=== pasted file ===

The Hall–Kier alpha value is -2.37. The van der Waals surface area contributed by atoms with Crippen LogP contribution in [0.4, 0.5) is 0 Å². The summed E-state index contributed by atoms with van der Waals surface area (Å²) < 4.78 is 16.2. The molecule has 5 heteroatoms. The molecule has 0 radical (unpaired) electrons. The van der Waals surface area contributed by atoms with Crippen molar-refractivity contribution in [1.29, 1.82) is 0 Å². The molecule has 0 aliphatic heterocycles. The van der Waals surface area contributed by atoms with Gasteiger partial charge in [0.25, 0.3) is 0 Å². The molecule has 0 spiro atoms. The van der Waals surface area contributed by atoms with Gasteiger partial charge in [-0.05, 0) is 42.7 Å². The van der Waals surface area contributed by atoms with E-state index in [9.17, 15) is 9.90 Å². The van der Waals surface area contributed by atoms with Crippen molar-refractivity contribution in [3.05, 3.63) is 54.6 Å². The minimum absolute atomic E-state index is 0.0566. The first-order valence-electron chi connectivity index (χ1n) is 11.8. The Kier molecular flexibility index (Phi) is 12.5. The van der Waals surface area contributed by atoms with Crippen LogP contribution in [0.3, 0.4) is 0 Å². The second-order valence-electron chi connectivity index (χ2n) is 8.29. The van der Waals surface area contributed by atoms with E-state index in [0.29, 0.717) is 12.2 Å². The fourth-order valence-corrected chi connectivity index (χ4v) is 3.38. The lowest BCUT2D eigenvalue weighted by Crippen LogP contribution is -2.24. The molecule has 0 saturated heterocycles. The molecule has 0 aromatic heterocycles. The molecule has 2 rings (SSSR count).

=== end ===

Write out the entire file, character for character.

The Hall–Kier alpha value is -2.37. The van der Waals surface area contributed by atoms with Crippen LogP contribution in [0.4, 0.5) is 0 Å². The summed E-state index contributed by atoms with van der Waals surface area (Å²) < 4.78 is 16.2. The molecule has 5 heteroatoms. The molecule has 0 radical (unpaired) electrons. The van der Waals surface area contributed by atoms with Crippen molar-refractivity contribution in [1.29, 1.82) is 0 Å². The molecule has 0 aliphatic heterocycles. The van der Waals surface area contributed by atoms with Gasteiger partial charge in [0.25, 0.3) is 0 Å². The molecule has 0 spiro atoms. The van der Waals surface area contributed by atoms with Gasteiger partial charge in [-0.05, 0) is 42.7 Å². The van der Waals surface area contributed by atoms with E-state index in [9.17, 15) is 9.90 Å². The van der Waals surface area contributed by atoms with Crippen molar-refractivity contribution in [3.05, 3.63) is 54.6 Å². The minimum absolute atomic E-state index is 0.0566. The first-order valence-electron chi connectivity index (χ1n) is 11.8. The Kier molecular flexibility index (Phi) is 12.5. The van der Waals surface area contributed by atoms with Crippen LogP contribution in [0.3, 0.4) is 0 Å². The second-order valence-electron chi connectivity index (χ2n) is 8.29. The van der Waals surface area contributed by atoms with E-state index in [0.29, 0.717) is 12.2 Å². The fourth-order valence-corrected chi connectivity index (χ4v) is 3.38. The lowest BCUT2D eigenvalue weighted by Crippen LogP contribution is -2.24. The molecule has 0 saturated heterocycles. The molecule has 0 aromatic heterocycles. The molecule has 2 rings (SSSR count).